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Results of a new method for characterizing Casas Grandes polychromes

Author(s): Emma Britton ; George Gehrels ; Mark Pecha

Year: 2017

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Summary

Through time, the analyses of archaeological ceramics have produced a diverse number of characterization techniques. These various techniques have allowed us to create multiple understandings of style, production, and exchange patterns, building a formidable toolkit that is able to speak to many aspects of human behavior. However, though our standard set of techniques is imposing and productive, they may not automatically produce data sets that naturally lead to concrete patterns and natural interpretations. For example, typically-used techniques that have successfully characterized polychromes in the American Southwest, NAA and petrography, have not lead my dissertation work with Chihuahuan polychromes to clear or concrete understandings of the production and exchange of these vessels in the Casas Grandes region. This is not to say that either technique has been not-useful in exploring potential patterns. Rather, a combination of cultural choice and natural environment has colluded in making these standard methods less-appropriate techniques for this area. In response to these conditions, I will discuss the results of a pilot study of 18 Ramos and Babicora polychromes, from across the region, using a relatively new mode of analysis, capitalizing on zircons, that could address regional issues in characterizing the ceramics of Northwest Mexico.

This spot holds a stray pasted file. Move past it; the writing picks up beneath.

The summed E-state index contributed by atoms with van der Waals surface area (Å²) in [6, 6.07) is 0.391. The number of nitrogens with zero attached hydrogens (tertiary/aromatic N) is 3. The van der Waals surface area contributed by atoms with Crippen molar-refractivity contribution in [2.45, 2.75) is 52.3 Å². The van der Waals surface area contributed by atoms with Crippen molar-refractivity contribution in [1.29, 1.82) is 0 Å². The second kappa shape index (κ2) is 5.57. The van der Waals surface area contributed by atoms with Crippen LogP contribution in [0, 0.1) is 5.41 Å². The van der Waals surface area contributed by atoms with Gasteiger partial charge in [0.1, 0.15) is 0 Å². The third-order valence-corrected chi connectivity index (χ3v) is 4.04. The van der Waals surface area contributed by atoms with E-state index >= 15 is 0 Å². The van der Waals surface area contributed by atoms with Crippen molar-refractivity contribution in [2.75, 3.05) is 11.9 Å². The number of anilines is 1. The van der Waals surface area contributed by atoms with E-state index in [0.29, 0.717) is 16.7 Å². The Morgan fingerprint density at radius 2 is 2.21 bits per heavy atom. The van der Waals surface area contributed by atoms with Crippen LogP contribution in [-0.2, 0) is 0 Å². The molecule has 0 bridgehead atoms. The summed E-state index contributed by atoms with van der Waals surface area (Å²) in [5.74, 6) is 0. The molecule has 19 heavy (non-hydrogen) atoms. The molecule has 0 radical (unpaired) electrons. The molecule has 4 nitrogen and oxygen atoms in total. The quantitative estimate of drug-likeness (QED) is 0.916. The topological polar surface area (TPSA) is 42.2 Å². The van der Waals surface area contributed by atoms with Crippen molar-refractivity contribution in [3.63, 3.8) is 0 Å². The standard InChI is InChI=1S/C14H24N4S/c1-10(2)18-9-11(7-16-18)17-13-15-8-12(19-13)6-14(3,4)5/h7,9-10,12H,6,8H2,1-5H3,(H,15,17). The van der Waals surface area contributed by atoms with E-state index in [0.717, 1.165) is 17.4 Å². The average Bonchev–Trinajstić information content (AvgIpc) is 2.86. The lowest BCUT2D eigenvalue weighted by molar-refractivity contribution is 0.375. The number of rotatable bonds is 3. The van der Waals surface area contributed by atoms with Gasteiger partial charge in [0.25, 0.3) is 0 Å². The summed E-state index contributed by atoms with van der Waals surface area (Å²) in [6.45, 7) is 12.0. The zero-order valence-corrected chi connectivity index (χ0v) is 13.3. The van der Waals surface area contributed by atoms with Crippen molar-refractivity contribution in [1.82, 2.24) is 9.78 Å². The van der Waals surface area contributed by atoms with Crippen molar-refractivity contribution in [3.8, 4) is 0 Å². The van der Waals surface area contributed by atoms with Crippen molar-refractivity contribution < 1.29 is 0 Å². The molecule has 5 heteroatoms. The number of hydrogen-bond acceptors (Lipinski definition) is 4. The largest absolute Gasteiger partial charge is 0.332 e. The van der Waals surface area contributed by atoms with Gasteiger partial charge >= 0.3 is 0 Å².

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Results of a new method for characterizing Casas Grandes polychromes. Emma Britton, George Gehrels, Mark Pecha. Presented at The 81st Annual Meeting of the Society for American Archaeology, Vancouver, British Columbia. 2017 ( tDAR id: 432058)


Keywords


Spatial Coverage

min long: -115.532; min lat: 30.676 ; max long: -102.349; max lat: 42.033 ;

Record Identifiers

Abstract Id(s): 16044

Arizona State University The Andrew W. Mellon Foundation National Science Foundation National Endowment for the Humanities Society for American Archaeology Archaeological Institute of America